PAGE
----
Is there a way to delete a full line and start with an insert? Normally I would do:

  • 0 (go to start of line)
  • C (delete to end of line and start insert)

But is there a command to do the above without having to first enter the 0? Normally it's something like ciw or so to delete the 'wrapping' stuff (in this case the wrap is the line break).

The best I've gotten so far is now:

  • Shift-v (go to visual line mode)
  • c (change at the start)
  • There's always dd shift-o
    – bashBedlam
    Commented Apr 23, 2020 at 3:12

3 Answers 3


In the same way that yy copies the current line and dd deletes it, you can use cc to change it (i. e. yank it, delete it and enter insert mode). S is a synonym for cc.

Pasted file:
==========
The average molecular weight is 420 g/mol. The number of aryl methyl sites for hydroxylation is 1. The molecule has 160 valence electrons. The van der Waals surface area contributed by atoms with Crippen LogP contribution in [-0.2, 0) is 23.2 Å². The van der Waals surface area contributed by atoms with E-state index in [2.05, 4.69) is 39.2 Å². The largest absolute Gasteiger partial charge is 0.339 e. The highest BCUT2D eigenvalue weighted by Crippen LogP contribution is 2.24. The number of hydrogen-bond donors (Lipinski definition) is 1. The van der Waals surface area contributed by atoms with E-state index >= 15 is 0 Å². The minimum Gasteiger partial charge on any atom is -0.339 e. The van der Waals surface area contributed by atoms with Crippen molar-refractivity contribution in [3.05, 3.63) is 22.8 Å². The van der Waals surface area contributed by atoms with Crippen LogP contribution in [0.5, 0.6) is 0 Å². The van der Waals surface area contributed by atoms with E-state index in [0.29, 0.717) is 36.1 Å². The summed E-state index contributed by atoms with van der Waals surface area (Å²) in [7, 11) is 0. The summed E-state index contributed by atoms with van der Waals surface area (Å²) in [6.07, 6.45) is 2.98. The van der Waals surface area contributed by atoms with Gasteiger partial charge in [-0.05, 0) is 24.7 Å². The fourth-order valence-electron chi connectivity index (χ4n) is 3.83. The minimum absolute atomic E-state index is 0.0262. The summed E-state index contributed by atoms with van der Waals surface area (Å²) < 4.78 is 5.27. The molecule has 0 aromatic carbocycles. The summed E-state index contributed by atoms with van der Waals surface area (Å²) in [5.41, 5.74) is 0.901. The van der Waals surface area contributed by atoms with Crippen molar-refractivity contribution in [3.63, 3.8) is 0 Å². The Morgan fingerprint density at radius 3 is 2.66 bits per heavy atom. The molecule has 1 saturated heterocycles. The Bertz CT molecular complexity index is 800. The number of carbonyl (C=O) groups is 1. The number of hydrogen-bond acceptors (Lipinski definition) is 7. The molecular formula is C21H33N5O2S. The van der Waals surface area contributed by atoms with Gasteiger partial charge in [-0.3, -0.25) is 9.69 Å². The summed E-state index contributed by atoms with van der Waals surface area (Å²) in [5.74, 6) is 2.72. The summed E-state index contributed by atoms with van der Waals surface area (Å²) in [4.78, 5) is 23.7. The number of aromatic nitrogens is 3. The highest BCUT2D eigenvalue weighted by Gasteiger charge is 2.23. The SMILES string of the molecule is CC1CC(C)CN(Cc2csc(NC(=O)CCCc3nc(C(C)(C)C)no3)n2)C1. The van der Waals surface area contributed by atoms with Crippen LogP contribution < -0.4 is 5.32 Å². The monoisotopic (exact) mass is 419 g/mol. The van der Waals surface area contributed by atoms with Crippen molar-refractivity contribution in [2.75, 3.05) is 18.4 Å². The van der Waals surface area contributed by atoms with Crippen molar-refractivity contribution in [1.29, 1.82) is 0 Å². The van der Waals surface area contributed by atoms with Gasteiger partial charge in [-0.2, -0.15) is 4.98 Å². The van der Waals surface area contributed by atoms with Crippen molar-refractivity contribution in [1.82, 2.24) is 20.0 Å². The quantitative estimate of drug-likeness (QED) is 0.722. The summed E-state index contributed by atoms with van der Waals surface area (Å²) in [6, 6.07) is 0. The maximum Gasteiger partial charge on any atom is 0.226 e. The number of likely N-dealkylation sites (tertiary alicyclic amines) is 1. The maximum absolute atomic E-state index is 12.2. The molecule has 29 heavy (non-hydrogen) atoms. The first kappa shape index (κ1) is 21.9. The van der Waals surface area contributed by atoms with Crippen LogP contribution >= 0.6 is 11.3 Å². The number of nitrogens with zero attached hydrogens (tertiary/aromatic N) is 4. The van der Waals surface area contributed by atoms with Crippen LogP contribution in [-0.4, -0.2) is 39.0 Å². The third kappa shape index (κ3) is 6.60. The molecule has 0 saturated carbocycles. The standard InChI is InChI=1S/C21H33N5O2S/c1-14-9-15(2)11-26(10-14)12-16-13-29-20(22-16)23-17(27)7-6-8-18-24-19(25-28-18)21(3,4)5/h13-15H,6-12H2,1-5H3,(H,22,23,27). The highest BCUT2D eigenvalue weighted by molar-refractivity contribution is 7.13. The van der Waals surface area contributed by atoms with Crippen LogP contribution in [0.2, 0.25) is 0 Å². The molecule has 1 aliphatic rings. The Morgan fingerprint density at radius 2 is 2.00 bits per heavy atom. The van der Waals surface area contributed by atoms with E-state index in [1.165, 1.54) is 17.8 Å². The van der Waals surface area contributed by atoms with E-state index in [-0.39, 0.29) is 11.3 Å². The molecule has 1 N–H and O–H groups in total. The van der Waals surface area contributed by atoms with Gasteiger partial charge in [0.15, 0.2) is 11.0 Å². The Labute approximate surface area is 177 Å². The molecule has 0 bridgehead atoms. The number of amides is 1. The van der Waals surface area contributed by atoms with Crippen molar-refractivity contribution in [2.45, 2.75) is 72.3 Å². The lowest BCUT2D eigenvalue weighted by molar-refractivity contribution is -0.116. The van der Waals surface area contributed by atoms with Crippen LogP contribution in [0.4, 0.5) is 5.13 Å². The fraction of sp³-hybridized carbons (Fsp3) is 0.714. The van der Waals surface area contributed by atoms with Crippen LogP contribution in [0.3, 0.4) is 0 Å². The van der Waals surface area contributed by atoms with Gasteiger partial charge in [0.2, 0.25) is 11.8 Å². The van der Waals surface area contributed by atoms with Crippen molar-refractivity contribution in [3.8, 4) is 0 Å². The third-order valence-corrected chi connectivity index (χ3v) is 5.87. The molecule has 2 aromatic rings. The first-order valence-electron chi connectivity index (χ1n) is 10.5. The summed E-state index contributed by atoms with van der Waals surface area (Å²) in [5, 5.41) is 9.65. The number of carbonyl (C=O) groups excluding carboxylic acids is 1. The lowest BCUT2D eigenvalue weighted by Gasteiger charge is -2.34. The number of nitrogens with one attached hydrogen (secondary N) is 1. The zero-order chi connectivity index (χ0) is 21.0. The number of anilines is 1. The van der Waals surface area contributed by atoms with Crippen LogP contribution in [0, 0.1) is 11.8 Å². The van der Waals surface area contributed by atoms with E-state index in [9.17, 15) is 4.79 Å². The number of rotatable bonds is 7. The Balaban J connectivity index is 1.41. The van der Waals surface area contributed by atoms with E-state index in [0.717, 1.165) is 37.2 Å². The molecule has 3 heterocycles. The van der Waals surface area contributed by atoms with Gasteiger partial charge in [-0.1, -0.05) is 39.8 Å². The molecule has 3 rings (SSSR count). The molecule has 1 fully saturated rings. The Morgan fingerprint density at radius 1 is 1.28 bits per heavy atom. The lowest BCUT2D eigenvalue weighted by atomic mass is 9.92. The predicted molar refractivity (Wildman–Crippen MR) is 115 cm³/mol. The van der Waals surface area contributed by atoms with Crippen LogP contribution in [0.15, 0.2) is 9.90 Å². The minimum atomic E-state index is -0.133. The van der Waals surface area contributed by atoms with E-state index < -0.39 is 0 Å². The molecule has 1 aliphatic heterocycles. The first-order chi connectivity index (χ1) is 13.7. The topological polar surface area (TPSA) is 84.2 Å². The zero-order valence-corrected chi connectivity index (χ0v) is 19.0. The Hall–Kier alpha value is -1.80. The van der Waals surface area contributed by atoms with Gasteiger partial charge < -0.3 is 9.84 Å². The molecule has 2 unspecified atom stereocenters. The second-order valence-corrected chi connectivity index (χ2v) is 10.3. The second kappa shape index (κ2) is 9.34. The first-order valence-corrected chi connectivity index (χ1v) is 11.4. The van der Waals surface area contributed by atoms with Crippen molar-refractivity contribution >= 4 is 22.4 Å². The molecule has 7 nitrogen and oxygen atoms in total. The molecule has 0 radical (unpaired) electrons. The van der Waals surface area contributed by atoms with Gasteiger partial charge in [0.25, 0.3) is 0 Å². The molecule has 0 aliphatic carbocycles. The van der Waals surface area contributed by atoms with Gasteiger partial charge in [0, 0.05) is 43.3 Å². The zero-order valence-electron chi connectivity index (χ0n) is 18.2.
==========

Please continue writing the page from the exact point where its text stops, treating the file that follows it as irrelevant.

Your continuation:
cc does what you want, I think?

From :help cc:

["x]cc      Delete [count] lines [into register x] and start
            insert |linewise|.  If 'autoindent' is on, preserve
            the indent of the first line.

Three ways:

  • S [an abbreviation for cc]
  • Vs [line-wise selection, then substitute]
  • C [assuming the cursor is at the start of the line]

plus various ways to visually select all the text on the line followed by one of s or c.

Note that you can replace multiple lines using V, by moving the cursor down or using % to select a block, then s.

  • thanks, what does small s do in Vs ? V would put it into visual line-mode, and then s ?
    – David542
    Commented Apr 24, 2020 at 5:19
  • 1
    s is I think short for "substitute" - it changes whatever is selected (without a selection it's equivalent to cl i.e. change one character). Commented Apr 24, 2020 at 9:22

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